As I think about how social media and the web have become platforms for information sharing amongst the students and not relying on staff, I wonder if there are still some staff who still see themselves as the sole source of information and maybe not too appreciative of the idea that students do exchange information and provide help amongst themselves. Personally, I think it’s great that in the process of sharing information they develop networks and social relationships that may contribute to their success at UCSB.

The Significance of Possibility/Role Models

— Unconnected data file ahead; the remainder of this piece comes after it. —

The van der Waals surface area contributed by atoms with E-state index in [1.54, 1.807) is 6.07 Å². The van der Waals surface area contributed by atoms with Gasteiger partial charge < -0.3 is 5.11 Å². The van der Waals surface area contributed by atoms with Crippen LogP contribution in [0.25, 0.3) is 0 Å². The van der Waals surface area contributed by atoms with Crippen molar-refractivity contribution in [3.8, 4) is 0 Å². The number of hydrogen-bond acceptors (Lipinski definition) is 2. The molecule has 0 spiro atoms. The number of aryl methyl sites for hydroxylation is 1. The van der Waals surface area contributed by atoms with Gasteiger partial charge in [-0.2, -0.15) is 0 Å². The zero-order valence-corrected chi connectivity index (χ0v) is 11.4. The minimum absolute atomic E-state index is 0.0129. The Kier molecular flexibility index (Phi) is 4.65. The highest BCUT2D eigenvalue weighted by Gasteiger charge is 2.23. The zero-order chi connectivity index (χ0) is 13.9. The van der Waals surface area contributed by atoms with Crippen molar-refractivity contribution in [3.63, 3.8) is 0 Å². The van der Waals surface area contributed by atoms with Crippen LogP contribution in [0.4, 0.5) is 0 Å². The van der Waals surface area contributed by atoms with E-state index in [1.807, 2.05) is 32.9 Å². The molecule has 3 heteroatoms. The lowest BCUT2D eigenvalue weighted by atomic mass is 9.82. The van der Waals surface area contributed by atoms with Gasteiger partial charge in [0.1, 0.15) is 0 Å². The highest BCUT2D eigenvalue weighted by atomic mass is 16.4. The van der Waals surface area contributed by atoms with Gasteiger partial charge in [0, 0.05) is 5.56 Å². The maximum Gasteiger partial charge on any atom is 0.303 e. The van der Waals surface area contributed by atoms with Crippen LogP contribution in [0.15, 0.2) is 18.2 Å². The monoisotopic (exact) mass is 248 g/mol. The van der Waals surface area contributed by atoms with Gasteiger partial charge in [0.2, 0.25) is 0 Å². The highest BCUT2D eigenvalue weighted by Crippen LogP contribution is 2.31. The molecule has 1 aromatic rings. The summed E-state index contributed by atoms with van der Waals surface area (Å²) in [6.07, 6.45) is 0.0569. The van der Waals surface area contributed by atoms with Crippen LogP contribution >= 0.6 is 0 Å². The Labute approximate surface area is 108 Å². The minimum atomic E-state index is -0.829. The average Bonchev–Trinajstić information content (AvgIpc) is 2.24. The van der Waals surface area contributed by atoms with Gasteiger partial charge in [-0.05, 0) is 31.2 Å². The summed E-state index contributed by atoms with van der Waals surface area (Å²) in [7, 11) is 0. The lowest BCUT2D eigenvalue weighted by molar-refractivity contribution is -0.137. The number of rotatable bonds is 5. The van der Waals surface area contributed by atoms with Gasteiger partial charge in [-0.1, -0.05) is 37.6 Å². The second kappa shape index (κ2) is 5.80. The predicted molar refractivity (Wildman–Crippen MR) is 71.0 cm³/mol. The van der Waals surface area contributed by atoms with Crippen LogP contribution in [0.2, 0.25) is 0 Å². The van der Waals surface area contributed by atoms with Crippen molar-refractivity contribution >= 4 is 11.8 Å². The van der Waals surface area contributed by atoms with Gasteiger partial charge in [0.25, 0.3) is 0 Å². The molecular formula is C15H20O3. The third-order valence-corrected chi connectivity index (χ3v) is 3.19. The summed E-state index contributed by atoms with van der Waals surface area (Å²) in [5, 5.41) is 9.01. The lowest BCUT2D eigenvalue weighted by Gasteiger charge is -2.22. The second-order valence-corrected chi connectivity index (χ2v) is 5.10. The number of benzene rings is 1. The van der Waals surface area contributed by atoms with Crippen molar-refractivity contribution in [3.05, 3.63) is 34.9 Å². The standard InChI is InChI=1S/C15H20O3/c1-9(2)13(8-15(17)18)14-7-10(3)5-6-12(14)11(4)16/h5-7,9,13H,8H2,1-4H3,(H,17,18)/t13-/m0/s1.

mdyI attended a campus event to celebrate the retirement of UCSB Vice Chancellor for Student Affairs Dr. Michael Young yesterday, January 23, 2015. Dr. Young will retire at the end of this month after 25 years as the VC for Student Affairs starting in 1990. It was an event attended by former and current students, staff and faculty, campus administrators, and local politicians as well. Throughout the three hour event, speakers on stage shared Dr. Young’s accomplishments, the differences he made to the community, and most importantly, the differences he made to them as human beings. During the 24 years I’ve known Dr Young, he has had a profound impact on me, greater than he will realize, as a student, as a professional and as a human being. As I shared in this post dedicated to Dr Young as my mentor/role model, I admired how he led, his integrity, and the ways he made other people feel special. Even as a student new to UCSB, I saw Dr Young as my possibility model. Dr. Young embodies the possibility that I, too, a person of color (PoC), can hold a leadership position at the highest level of the university. And, I can do so without compromising my value systems and my experience – my identity.